Fish Market Guide

How to buy and store the freshest seafood

Categories:
Fish, Shellfish, Clam, Mussel, Shrimp

There's no mystery to determining if seafood is fresh; just look it over with a critical eye. Fish fillets and steaks should be bright, translucent and look moist, not dull or opaque. Dark-fleshed fish, such as tuna, should be bright, not brown. Whole fish should have shiny skin, clear eyes and moist, red gills.

If you're unsure, ask if you can sniff and feel the flesh. Fresh fish smells clean and briny like the ocean, not strong or "fishy." The flesh should feel firm to the touch, not soft.

Since fish deteriorates quicker than other proteins, keep an eye on how it is stored at the market. It must be kept iced at 32 degrees Fahrenheit with fillets and steaks stored on top of flaked or shaved ice and whole fish buried in ice. Pass on fish that is left sitting in water or melted ice.

Unless frozen, most shellfish is sold alive. Lobsters, crabs and crayfish should be lively, moving their claws and scuttling around their tanks. Clam, oyster and mussel shells should be tightly closed. And for fresh shrimp, check to make sure they don't have an ammonia odor or black spots.

Substituting Seafood


Although we suggest seafood substitutions, the most important factor to consider is freshness. Always buy the freshest seafood possible. When choosing a substitution, look for fish with similar texture and fillets or steaks of similar thickness.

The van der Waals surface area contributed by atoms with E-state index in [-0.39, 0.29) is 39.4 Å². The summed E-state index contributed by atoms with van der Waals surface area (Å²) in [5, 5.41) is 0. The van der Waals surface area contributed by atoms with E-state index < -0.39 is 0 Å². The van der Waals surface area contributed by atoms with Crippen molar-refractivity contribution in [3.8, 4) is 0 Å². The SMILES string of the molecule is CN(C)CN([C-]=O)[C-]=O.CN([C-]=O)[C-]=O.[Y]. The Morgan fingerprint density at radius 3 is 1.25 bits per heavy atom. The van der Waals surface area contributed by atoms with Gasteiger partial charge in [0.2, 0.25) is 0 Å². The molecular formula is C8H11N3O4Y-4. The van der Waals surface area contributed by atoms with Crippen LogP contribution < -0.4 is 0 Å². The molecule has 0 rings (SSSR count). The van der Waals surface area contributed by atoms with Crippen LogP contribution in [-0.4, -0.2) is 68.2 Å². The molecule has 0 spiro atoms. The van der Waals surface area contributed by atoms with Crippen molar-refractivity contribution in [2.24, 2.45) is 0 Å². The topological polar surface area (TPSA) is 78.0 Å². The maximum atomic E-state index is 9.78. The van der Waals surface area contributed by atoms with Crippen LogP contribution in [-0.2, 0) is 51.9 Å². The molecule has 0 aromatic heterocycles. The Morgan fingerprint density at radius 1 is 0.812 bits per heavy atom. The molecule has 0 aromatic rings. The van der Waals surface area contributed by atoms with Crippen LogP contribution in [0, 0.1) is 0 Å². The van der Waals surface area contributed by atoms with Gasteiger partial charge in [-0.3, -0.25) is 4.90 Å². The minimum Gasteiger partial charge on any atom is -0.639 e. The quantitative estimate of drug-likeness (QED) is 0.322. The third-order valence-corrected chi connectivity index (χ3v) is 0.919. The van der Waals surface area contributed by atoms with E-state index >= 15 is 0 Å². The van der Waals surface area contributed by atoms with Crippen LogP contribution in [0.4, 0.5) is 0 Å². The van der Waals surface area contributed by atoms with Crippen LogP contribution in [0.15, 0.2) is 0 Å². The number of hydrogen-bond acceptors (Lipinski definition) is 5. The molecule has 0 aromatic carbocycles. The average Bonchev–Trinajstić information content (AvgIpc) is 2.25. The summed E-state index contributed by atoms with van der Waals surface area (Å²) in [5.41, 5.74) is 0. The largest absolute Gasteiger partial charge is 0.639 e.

Frozen Seafood

Fresh seafood is not always better than frozen. Seafood that is cleaned and frozen immediately can often be better quality than "fresh" seafood that has spent days in transit. Care in handling and freezing varies, so use an open mind and a sharp eye when judging the "freshness" of any seafood product, fresh or frozen.

Storage

Fish should be refrigerated as soon as possible and is best eaten the day of purchase. Optimum temperature for fish storage is 32 degrees and most refrigerators are about 40 degrees, so we recommend storing fish on ice. Set the still-wrapped fish in a colander filled with ice, and then put the colander over a bowl. As the ice melts, the water drains to the bowl underneath. You can also surround fish with ice packs.

Live shellfish should be kept in the refrigerator, but do not wrap them in plastic as they need to breathe. Loosely wrap them in a damp dish towel set in a bowl or pan.